Issue #25, June 29, 2015

Head of state’s problem-plagued economic-aid call center quits – Omaha World-Herald, June 25, 2015
The call center system AccessNebraska, implemented to cut costs and improve the efficiency of SNAP application processing as well as other assistance programs, has been plagued by long wait times, lost documents, and delayed benefits since its start in 2008. USDA earlier this year warned the state that it would lose millions in federal funds if it did not improve SNAP application and benefit processing. The state’s ranking for SNAP application processing timeliness dropped to near last place under AccessNebraska; since October, Nebraska has been working on timeliness and has seen steady improvement.
   
SNAP

Senator from Pa. pushes for expansion of summer meals program – Herald Mail, June 18, 2015
Not reaching 85 percent of eligible children with summer meals is “an abomination and an insult,” said U.S. Senator Bob Casey (D-PA), in a conference call with reporters. “That’s a national failure we need to correct.” Casey is supporting legislation to expand summer meal programs, and is working to adjust the current child nutrition act so that communities with 40 percent of children (instead of the current 50 percent) eligible for free or reduced-price school lunch can receive funding for summer meals, and provide funding for mobile meal trucks. In 2014, only 75,000 out of the state’s 850,000 eligible children received summer meals – “a total failure,” said Casey.
   

Only 1 in 6 eligible children utilize the Summer Food Service Program – MSU Extension, June 16, 2015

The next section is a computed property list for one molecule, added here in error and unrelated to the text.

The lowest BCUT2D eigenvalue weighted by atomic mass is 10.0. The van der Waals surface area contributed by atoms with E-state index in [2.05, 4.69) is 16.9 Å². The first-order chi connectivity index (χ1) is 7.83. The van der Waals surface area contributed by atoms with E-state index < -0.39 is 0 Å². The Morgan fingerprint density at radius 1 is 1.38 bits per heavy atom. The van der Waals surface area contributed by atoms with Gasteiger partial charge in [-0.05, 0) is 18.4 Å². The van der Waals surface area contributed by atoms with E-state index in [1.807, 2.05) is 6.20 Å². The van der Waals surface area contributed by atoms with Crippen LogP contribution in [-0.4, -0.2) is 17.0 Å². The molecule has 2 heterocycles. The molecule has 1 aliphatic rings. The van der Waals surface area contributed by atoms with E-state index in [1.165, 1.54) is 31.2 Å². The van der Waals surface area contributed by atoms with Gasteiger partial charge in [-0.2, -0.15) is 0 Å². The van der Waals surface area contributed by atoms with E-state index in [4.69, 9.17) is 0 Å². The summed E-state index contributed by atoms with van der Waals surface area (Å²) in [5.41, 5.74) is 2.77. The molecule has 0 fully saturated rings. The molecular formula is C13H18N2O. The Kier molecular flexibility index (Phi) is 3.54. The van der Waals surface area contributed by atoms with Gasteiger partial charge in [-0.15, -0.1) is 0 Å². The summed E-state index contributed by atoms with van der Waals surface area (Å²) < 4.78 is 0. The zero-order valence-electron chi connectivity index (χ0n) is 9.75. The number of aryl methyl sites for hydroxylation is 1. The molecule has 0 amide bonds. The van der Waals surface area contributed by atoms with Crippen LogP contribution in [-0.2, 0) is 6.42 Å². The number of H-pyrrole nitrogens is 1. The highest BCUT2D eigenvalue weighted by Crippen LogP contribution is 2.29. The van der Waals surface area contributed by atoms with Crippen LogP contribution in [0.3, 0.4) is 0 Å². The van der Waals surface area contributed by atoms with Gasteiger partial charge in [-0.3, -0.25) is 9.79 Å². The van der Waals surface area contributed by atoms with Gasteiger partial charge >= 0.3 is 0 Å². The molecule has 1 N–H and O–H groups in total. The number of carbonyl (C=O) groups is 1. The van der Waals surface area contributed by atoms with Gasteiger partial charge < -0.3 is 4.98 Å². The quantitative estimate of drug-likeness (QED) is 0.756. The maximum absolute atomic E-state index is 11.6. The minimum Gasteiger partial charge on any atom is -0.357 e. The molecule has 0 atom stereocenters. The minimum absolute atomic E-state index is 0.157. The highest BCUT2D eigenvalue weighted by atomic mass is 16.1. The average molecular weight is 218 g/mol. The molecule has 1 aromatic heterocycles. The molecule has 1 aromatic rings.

According to FRAC’s report Hunger Doesn’t Take a Vacation, only 15 percent of children receiving free or reduced-price school lunch also participate in the summer food program. In 2014, though, the program saw its largest increase in the number of children participating since 1993. This seven percent increase is likely due to USDA’s focus on expanding summer meal outreach, improving program policies, and bolstering national, state and local partnerships. USDA also provides resources for individuals and organizations interested in becoming “summer meal champions in their community” through the USDA Summer Meals Toolkit.
   

Mayor celebrates start of free summer meals for youth – Seattle.gov, June 24, 2015
The Seattle, Washington Human Services Department will provide free summer breakfast, lunch and snacks through the USDA’s Summer Food Service Program to thousands of the city’s children at more than 100 community sites. “Many school-aged children and working families in Seattle count on free and reduced school lunches during the school year,” said Seattle Mayor Ed Murray, who attended a kick-off event. “When school is out, the program can be a big help to those families.” USDA summer meals “provide nutritious meals to children throughout the summer and [help] them return to school ready to learn,” said Jesus Mendoza, Jr., regional administrator, USDA/FNS. Summer food sites and hours can be found at www.seattle.gov/summerfood.